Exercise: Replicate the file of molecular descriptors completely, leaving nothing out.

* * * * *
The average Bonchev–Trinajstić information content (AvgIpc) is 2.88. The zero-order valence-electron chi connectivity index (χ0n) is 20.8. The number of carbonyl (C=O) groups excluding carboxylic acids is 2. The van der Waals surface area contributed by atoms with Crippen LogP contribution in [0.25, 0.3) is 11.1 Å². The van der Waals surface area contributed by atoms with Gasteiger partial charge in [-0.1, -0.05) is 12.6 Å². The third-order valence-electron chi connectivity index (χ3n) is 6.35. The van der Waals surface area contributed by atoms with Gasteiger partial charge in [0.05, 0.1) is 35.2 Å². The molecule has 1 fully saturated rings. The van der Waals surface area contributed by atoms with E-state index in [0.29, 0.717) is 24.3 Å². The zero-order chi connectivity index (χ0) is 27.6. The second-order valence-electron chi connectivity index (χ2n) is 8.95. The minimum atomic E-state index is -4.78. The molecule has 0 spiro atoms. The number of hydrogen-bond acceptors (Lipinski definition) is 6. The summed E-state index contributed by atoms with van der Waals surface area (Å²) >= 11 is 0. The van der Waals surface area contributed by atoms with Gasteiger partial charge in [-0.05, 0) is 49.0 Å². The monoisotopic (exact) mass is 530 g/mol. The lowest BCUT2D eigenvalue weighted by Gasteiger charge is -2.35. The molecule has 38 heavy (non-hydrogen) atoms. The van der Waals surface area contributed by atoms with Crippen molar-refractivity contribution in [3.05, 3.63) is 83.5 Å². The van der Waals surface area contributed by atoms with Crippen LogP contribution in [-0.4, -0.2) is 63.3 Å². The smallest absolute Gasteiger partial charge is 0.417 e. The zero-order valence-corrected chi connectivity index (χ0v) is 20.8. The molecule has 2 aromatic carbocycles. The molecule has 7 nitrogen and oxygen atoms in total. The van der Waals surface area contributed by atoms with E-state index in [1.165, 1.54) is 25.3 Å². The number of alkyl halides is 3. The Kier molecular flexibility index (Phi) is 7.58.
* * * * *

The average Bonchev–Trinajstić information content (AvgIpc) is 2.88. The zero-order valence-electron chi connectivity index (χ0n) is 20.8. The number of carbonyl (C=O) groups excluding carboxylic acids is 2. The van der Waals surface area contributed by atoms with Crippen LogP contribution in [0.25, 0.3) is 11.1 Å². The van der Waals surface area contributed by atoms with Gasteiger partial charge in [-0.1, -0.05) is 12.6 Å². The third-order valence-electron chi connectivity index (χ3n) is 6.35. The van der Waals surface area contributed by atoms with Gasteiger partial charge in [0.05, 0.1) is 35.2 Å². The molecule has 1 fully saturated rings. The van der Waals surface area contributed by atoms with E-state index in [0.29, 0.717) is 24.3 Å². The zero-order chi connectivity index (χ0) is 27.6. The second-order valence-electron chi connectivity index (χ2n) is 8.95. The minimum atomic E-state index is -4.78. The molecule has 0 spiro atoms. The number of hydrogen-bond acceptors (Lipinski definition) is 6. The summed E-state index contributed by atoms with van der Waals surface area (Å²) >= 11 is 0. The van der Waals surface area contributed by atoms with Gasteiger partial charge in [-0.05, 0) is 49.0 Å². The monoisotopic (exact) mass is 530 g/mol. The lowest BCUT2D eigenvalue weighted by Gasteiger charge is -2.35. The molecule has 38 heavy (non-hydrogen) atoms. The van der Waals surface area contributed by atoms with Crippen molar-refractivity contribution in [3.05, 3.63) is 83.5 Å². The van der Waals surface area contributed by atoms with Crippen LogP contribution in [-0.4, -0.2) is 63.3 Å². The smallest absolute Gasteiger partial charge is 0.417 e. The zero-order valence-corrected chi connectivity index (χ0v) is 20.8. The molecule has 2 aromatic carbocycles. The molecule has 7 nitrogen and oxygen atoms in total. The van der Waals surface area contributed by atoms with E-state index in [1.165, 1.54) is 25.3 Å². The number of alkyl halides is 3. The Kier molecular flexibility index (Phi) is 7.58.